Frank Wedekind | Criticism

This literature criticism consists of approximately 28 pages of analysis & critique of Frank Wedekind.
This section contains 8,158 words
(approx. 28 pages at 300 words per page)
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SOURCE: "Wedekind's Frosty Spring," in Yale/Theatre, Vol. 6, No. 2, Winter, 1975, pp. 53-70.

In the following essay, Bermel analyzes Frank Wedekind's drama of adolescent life and sexuality in late nineteenth-century Germany, Spring's Awakening.

To Dr. Waldemar Zozo: You, Sir, were the Navy psychiatrist who examined me in Norfolk, Va., about 1942, and told me I was unusually immature. [ knew that, but professional confirmation caused me deep anguish. In anguish I was not immature.

-Saul Bellow, Herzog

If most criticism of Spring's Awakening is on the right track, Wedekind's first play has gone hopelessly out of date. He is said to have deplored the prudishness of German and Swiss-German burghers; to have shown how it inhibited children when they reached puberty; and to have found the inhibitions tragic.1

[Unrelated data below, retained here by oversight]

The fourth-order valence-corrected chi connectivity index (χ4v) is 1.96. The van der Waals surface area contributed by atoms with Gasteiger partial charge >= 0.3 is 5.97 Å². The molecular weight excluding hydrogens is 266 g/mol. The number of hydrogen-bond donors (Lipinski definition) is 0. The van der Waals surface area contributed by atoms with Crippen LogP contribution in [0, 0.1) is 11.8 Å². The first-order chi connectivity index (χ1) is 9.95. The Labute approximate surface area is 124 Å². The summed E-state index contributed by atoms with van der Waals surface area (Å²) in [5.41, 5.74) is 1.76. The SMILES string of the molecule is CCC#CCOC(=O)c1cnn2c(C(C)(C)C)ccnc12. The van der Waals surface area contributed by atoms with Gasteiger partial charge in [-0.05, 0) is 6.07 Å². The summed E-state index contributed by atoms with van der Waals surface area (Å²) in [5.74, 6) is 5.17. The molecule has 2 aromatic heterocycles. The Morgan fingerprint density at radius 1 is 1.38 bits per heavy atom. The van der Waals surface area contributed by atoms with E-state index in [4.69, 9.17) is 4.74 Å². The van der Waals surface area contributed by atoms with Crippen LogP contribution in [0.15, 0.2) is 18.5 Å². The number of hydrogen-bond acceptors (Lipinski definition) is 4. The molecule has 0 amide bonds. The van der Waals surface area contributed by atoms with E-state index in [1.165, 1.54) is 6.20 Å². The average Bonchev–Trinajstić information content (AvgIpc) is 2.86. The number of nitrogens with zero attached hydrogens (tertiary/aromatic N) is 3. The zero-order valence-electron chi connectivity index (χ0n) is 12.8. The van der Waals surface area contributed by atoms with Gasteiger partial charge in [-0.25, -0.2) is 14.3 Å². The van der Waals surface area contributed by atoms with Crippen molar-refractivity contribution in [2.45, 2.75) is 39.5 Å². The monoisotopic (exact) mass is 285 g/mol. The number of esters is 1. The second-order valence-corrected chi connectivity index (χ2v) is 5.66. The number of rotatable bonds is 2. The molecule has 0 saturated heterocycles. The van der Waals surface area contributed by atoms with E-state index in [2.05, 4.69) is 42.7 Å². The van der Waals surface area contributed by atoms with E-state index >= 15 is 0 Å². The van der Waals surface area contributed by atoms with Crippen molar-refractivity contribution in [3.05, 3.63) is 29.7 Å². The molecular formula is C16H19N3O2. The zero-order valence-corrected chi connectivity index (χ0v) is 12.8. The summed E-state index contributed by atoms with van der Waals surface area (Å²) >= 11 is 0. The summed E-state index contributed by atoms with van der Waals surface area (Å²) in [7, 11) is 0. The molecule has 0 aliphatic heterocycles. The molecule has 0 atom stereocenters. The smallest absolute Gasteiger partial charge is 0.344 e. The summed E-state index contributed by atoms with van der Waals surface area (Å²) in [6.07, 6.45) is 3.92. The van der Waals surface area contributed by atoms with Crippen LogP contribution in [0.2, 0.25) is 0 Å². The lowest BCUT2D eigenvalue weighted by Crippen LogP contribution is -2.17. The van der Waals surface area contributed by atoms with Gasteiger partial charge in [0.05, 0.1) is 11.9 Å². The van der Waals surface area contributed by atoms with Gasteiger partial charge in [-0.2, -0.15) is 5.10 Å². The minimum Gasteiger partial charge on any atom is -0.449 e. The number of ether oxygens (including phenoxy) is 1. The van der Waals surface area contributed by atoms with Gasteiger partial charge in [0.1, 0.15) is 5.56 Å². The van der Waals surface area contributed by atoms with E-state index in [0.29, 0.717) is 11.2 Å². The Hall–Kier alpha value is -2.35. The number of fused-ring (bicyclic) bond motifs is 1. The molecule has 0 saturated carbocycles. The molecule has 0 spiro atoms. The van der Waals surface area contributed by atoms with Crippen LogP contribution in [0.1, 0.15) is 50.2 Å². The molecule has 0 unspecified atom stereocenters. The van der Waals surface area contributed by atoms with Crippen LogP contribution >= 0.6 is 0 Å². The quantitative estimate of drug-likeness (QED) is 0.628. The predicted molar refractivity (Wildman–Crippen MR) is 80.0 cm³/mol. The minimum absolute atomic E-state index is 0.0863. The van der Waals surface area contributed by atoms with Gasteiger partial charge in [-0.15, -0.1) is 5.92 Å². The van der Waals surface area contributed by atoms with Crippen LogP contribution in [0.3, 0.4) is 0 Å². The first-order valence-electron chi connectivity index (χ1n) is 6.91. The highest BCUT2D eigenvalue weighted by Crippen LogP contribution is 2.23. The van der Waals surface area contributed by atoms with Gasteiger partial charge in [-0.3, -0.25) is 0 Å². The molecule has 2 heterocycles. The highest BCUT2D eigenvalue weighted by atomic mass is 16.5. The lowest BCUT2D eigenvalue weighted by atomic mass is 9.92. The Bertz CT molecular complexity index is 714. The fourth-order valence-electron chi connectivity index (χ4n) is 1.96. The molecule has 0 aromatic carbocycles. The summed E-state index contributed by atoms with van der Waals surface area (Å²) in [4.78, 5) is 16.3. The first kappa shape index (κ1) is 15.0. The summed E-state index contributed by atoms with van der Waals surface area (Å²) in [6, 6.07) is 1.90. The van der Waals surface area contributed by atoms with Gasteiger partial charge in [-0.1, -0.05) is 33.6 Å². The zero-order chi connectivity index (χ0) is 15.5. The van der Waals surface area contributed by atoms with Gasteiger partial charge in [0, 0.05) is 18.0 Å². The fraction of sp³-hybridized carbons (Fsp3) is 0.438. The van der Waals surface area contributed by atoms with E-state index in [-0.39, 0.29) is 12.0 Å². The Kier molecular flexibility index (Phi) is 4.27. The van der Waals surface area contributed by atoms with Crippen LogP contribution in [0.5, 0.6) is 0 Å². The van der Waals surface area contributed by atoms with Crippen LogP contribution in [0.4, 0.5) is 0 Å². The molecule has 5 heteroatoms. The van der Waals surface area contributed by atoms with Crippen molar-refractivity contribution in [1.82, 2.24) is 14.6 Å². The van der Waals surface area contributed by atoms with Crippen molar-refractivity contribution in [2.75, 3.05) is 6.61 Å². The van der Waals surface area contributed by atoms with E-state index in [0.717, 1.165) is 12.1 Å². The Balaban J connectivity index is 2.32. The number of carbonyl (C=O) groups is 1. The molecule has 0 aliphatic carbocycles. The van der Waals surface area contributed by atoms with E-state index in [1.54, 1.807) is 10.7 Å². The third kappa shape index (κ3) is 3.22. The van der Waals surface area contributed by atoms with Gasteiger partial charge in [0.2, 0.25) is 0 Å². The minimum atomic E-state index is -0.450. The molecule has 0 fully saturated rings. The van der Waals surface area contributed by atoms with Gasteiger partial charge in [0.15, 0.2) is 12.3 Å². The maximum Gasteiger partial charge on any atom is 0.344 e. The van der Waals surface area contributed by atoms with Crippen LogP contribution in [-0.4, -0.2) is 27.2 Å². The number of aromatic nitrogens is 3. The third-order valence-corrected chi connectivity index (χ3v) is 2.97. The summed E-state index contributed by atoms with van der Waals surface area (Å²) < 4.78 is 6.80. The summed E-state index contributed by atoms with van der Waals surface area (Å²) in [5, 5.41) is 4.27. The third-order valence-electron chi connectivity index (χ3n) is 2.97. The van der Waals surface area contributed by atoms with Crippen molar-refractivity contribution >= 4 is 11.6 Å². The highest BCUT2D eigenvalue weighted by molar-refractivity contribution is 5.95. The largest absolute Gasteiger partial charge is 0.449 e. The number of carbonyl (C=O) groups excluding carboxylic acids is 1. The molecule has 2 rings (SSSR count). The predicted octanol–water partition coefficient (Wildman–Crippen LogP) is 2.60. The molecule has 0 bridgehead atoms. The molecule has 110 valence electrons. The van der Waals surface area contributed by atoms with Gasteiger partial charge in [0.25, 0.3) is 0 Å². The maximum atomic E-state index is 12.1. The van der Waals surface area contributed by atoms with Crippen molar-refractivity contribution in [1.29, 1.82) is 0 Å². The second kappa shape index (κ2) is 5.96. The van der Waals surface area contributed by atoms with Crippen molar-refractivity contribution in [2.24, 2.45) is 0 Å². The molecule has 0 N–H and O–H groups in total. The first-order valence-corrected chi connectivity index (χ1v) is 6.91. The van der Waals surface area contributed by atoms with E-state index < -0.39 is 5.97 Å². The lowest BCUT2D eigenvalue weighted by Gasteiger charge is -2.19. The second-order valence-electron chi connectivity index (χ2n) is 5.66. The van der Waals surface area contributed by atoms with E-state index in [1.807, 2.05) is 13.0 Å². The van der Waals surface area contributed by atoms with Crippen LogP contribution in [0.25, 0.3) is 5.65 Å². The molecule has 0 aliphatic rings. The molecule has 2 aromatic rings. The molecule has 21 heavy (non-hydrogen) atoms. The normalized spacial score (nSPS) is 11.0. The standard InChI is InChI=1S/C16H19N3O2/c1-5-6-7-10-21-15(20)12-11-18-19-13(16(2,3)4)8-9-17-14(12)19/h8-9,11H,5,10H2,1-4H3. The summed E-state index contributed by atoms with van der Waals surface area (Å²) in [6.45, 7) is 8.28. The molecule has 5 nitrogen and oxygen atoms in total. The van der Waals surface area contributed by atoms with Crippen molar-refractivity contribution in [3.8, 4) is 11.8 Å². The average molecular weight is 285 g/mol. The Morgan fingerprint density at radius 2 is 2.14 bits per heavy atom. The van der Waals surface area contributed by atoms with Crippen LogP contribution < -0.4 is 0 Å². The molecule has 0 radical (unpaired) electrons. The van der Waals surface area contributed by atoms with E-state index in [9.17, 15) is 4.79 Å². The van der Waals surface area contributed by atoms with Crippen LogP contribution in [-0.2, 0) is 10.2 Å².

Since 1891, when the play was written, sex-education has advanced tidally. Recent news reports out of West Germany tell of a Sexwelle, a sex-wave...

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This section contains 8,158 words
(approx. 28 pages at 300 words per page)
Buy the Albert Bermel
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